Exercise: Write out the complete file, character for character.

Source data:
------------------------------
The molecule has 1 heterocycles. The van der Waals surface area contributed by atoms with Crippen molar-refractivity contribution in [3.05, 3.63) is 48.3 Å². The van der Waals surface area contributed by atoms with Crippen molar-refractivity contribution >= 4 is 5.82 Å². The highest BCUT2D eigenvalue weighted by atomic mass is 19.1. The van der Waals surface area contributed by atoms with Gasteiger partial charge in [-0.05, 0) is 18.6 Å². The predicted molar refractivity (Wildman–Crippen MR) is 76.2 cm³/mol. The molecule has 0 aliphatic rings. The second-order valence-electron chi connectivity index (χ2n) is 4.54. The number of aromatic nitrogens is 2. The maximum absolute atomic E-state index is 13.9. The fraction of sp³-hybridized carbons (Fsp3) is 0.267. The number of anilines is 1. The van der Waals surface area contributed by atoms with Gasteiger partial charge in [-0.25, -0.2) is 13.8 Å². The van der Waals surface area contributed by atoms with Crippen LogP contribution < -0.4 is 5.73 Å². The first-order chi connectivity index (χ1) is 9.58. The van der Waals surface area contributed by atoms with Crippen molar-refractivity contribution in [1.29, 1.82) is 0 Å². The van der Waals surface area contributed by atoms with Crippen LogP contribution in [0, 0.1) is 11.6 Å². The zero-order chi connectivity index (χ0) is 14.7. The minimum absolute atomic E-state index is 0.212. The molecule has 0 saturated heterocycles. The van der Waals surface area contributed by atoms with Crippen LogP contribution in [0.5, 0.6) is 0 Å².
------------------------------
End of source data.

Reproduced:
The molecule has 1 heterocycles. The van der Waals surface area contributed by atoms with Crippen molar-refractivity contribution in [3.05, 3.63) is 48.3 Å². The van der Waals surface area contributed by atoms with Crippen molar-refractivity contribution >= 4 is 5.82 Å². The highest BCUT2D eigenvalue weighted by atomic mass is 19.1. The van der Waals surface area contributed by atoms with Gasteiger partial charge in [-0.05, 0) is 18.6 Å². The predicted molar refractivity (Wildman–Crippen MR) is 76.2 cm³/mol. The molecule has 0 aliphatic rings. The second-order valence-electron chi connectivity index (χ2n) is 4.54. The number of aromatic nitrogens is 2. The maximum absolute atomic E-state index is 13.9. The fraction of sp³-hybridized carbons (Fsp3) is 0.267. The number of anilines is 1. The van der Waals surface area contributed by atoms with Gasteiger partial charge in [-0.25, -0.2) is 13.8 Å². The van der Waals surface area contributed by atoms with Crippen LogP contribution < -0.4 is 5.73 Å². The first-order chi connectivity index (χ1) is 9.58. The van der Waals surface area contributed by atoms with Crippen molar-refractivity contribution in [1.29, 1.82) is 0 Å². The van der Waals surface area contributed by atoms with Crippen LogP contribution in [0, 0.1) is 11.6 Å². The zero-order chi connectivity index (χ0) is 14.7. The minimum absolute atomic E-state index is 0.212. The molecule has 0 saturated heterocycles. The van der Waals surface area contributed by atoms with Crippen LogP contribution in [0.5, 0.6) is 0 Å².